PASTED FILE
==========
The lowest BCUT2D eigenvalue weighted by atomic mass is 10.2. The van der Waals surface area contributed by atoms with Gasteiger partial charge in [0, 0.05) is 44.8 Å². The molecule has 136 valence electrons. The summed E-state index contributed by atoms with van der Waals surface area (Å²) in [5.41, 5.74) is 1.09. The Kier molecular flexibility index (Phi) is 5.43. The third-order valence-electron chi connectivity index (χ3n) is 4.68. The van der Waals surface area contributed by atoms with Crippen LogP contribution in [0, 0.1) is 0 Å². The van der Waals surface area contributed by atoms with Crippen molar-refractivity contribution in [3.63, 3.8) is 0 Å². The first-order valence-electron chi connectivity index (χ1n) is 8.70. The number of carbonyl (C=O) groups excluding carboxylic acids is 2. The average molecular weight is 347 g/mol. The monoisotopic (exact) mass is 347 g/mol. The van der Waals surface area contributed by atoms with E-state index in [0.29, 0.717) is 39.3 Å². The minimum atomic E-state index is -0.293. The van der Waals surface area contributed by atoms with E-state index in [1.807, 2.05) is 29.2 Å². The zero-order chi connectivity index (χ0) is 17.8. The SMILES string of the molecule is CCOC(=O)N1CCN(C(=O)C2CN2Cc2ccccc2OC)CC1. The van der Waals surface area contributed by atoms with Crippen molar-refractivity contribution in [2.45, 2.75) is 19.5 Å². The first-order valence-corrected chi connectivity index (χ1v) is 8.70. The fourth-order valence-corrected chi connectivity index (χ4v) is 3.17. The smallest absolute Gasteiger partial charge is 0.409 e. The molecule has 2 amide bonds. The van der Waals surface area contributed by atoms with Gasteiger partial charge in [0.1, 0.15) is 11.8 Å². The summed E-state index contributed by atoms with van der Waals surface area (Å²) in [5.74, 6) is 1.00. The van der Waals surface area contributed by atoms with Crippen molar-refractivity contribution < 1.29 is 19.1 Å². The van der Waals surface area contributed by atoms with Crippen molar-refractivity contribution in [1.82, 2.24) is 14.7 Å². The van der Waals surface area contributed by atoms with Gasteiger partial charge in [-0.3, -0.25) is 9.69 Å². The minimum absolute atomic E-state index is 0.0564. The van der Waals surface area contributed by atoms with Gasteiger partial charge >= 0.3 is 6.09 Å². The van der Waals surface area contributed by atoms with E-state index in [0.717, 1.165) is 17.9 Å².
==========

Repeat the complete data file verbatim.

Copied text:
The lowest BCUT2D eigenvalue weighted by atomic mass is 10.2. The van der Waals surface area contributed by atoms with Gasteiger partial charge in [0, 0.05) is 44.8 Å². The molecule has 136 valence electrons. The summed E-state index contributed by atoms with van der Waals surface area (Å²) in [5.41, 5.74) is 1.09. The Kier molecular flexibility index (Phi) is 5.43. The third-order valence-electron chi connectivity index (χ3n) is 4.68. The van der Waals surface area contributed by atoms with Crippen LogP contribution in [0, 0.1) is 0 Å². The van der Waals surface area contributed by atoms with Crippen molar-refractivity contribution in [3.63, 3.8) is 0 Å². The first-order valence-electron chi connectivity index (χ1n) is 8.70. The number of carbonyl (C=O) groups excluding carboxylic acids is 2. The average molecular weight is 347 g/mol. The monoisotopic (exact) mass is 347 g/mol. The van der Waals surface area contributed by atoms with E-state index in [0.29, 0.717) is 39.3 Å². The minimum atomic E-state index is -0.293. The van der Waals surface area contributed by atoms with E-state index in [1.807, 2.05) is 29.2 Å². The zero-order chi connectivity index (χ0) is 17.8. The SMILES string of the molecule is CCOC(=O)N1CCN(C(=O)C2CN2Cc2ccccc2OC)CC1. The van der Waals surface area contributed by atoms with Crippen molar-refractivity contribution in [2.45, 2.75) is 19.5 Å². The first-order valence-corrected chi connectivity index (χ1v) is 8.70. The fourth-order valence-corrected chi connectivity index (χ4v) is 3.17. The smallest absolute Gasteiger partial charge is 0.409 e. The molecule has 2 amide bonds. The van der Waals surface area contributed by atoms with Gasteiger partial charge in [0.1, 0.15) is 11.8 Å². The summed E-state index contributed by atoms with van der Waals surface area (Å²) in [5.74, 6) is 1.00. The van der Waals surface area contributed by atoms with Crippen molar-refractivity contribution < 1.29 is 19.1 Å². The van der Waals surface area contributed by atoms with Crippen molar-refractivity contribution in [1.82, 2.24) is 14.7 Å². The van der Waals surface area contributed by atoms with Gasteiger partial charge in [-0.3, -0.25) is 9.69 Å². The minimum absolute atomic E-state index is 0.0564. The van der Waals surface area contributed by atoms with Gasteiger partial charge >= 0.3 is 6.09 Å². The van der Waals surface area contributed by atoms with E-state index in [0.717, 1.165) is 17.9 Å².